Category 1: Trainees with health conditions and caring responsibilities
Personal ill-health or disability
Responsibilities for caring for children
Responsibility for caring for ill/disabled partner or another dependent/relative
Category 2: Trainees with unique opportunities or commitments outside of medicine
Doctors with unique opportunities for personal or professional development outside of medicine e.g. competitive sports on a national or international level, management courses, art courses, etc.
Doctors with short-term extra commitments e.g. serving on BMA committees/other national committees.
Doctors training for a religious role that requires a certain amount of time commitment.
Category 3 (coming into effect from August 2023 for the Foundation programme):
Any well-founded reason, including for their well-being or through personal choice
Important to note:
Category 1 applicants have first priority.
Applications in Category 2 or 3 are dependent on individual circumstances and the availability of suitable training placements. If your application is refused, you can appeal, but, the overall training capacity of a training programme and service commitment will have to be taken into consideration.
Most deaneries/training programmes require 3 months’ notice for an application to work LTFT and you will need to indicate the percentage you want to work. The possible percentages you can choose from may vary so you'll need to check your HEE/deanery office before making an application.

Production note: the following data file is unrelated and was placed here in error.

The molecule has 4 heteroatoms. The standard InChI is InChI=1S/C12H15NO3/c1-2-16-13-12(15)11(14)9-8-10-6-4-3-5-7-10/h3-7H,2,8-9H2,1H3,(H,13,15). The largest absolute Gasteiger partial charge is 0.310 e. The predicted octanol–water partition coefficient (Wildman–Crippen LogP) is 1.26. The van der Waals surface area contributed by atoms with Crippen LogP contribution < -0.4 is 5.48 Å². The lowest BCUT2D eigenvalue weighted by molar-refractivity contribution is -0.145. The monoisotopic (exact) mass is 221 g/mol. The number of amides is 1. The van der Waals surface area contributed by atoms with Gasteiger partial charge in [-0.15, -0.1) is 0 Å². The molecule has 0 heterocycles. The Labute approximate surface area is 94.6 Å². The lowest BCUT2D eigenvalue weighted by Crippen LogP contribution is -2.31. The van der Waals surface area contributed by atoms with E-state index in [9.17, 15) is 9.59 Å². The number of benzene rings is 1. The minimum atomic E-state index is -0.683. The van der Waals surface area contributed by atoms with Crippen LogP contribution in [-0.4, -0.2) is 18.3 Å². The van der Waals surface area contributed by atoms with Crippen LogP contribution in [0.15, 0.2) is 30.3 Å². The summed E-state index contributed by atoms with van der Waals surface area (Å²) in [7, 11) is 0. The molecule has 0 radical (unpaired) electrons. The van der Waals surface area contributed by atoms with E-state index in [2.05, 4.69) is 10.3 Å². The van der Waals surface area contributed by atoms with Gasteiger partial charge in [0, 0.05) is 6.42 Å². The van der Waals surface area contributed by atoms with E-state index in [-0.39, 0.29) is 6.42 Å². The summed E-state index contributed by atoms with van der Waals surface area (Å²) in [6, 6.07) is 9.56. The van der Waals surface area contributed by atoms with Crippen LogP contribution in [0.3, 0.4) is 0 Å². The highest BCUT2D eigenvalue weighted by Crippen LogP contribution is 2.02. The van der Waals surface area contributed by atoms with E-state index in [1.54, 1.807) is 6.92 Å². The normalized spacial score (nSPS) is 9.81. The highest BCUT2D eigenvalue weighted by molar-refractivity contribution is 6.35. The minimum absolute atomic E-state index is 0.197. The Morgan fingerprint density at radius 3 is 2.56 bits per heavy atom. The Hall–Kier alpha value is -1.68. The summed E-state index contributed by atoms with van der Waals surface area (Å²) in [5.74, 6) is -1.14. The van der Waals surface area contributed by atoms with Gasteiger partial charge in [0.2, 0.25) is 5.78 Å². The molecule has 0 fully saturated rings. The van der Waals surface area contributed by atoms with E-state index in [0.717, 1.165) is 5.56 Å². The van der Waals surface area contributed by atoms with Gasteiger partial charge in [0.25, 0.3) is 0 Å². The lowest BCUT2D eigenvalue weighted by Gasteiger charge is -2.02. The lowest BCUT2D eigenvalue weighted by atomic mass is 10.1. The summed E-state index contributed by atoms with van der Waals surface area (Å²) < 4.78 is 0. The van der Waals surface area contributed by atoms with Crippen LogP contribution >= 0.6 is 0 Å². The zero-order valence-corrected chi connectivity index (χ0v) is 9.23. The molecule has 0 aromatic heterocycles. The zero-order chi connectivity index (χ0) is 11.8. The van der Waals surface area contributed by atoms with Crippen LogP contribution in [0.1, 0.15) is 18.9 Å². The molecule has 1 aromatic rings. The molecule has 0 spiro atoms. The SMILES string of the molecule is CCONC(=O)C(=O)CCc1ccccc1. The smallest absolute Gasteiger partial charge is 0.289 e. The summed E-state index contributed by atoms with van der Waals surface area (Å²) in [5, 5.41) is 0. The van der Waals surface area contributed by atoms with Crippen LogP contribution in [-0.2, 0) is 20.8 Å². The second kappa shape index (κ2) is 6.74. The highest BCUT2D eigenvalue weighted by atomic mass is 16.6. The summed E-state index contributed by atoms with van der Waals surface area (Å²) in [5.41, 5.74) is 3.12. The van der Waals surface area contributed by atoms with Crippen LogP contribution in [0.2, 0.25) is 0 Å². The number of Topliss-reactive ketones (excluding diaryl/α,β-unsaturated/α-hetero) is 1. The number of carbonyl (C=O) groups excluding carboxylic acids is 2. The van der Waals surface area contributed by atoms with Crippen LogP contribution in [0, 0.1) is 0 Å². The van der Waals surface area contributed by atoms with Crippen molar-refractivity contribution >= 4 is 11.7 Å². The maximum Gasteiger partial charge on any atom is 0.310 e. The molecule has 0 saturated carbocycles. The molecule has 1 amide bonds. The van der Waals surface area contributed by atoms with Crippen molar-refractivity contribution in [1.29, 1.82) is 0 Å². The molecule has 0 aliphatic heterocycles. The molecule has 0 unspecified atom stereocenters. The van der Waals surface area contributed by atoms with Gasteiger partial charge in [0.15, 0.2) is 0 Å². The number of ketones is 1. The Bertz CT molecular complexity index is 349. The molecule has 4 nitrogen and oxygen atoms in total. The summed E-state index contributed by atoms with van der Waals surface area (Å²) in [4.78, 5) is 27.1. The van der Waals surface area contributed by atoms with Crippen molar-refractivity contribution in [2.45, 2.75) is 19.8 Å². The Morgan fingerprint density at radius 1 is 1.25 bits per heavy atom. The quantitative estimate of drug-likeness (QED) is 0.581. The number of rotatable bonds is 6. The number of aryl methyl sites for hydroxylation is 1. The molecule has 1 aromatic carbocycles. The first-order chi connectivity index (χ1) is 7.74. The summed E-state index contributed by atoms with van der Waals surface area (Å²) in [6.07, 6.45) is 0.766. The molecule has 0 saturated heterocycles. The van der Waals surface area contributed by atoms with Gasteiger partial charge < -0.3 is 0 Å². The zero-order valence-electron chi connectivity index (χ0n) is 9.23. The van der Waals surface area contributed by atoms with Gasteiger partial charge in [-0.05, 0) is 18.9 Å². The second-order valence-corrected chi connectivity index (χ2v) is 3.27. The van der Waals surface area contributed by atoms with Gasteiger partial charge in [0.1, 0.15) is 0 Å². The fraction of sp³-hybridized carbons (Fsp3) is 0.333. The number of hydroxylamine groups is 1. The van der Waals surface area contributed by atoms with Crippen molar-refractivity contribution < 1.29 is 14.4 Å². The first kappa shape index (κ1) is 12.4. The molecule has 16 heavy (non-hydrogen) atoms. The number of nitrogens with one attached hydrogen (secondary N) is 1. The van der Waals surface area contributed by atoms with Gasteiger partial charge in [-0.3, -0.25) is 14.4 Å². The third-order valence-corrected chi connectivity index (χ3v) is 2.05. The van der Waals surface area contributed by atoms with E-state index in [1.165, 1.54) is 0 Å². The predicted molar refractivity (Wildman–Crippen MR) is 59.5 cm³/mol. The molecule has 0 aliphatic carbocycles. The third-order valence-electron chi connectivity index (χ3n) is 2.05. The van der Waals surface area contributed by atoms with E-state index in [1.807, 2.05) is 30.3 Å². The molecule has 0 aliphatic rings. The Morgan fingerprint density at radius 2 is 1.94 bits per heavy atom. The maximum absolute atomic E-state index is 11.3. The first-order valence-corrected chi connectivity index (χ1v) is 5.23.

Applications are usually considered quickly and will be either approved or declined by the deanery. If approved, the deanery should notify your trust that you have approval to work LTFT.
Types of LTFT post
There are three types of LTFT post:
Slot share (usually 50% or 60%)
Part-time in a full-time post (50% – 80%, creates rota gaps)
In reality, most LTFT posts at foundation level are 'part-time in a full-time post'.
How much will I be making?
You will be making less than a full-time foundation doctor (<£2500/month) depending on what percentage you work. E.g. 50% work = 50% income. However, I'd argue you could make this money on your days off through your extra-curricular commitments or through locums.
You can sign up to do locums within your hospital’s substantive staff bank, an NHS Trust, or a locum agency that advertises shifts across hospitals in the area. However, if you are doing an excessive amount of locum shifts (you may have to declare your locum work), your deanery may want to discuss your LTFT status and can revoke it.
Trainees in all specialties will also be able to work less than full-time under Category 3 (personal choice) from August 2023 (currently only available for Emergency Medicine, Obstetrics & Gynaecology, and Paediatrics).
By August, all specialties will allow trainees to work LTFT under Category 3 whereby trainees can undertake an unspecified period of time as LTFT Category 3 at percentages of 60% or greater.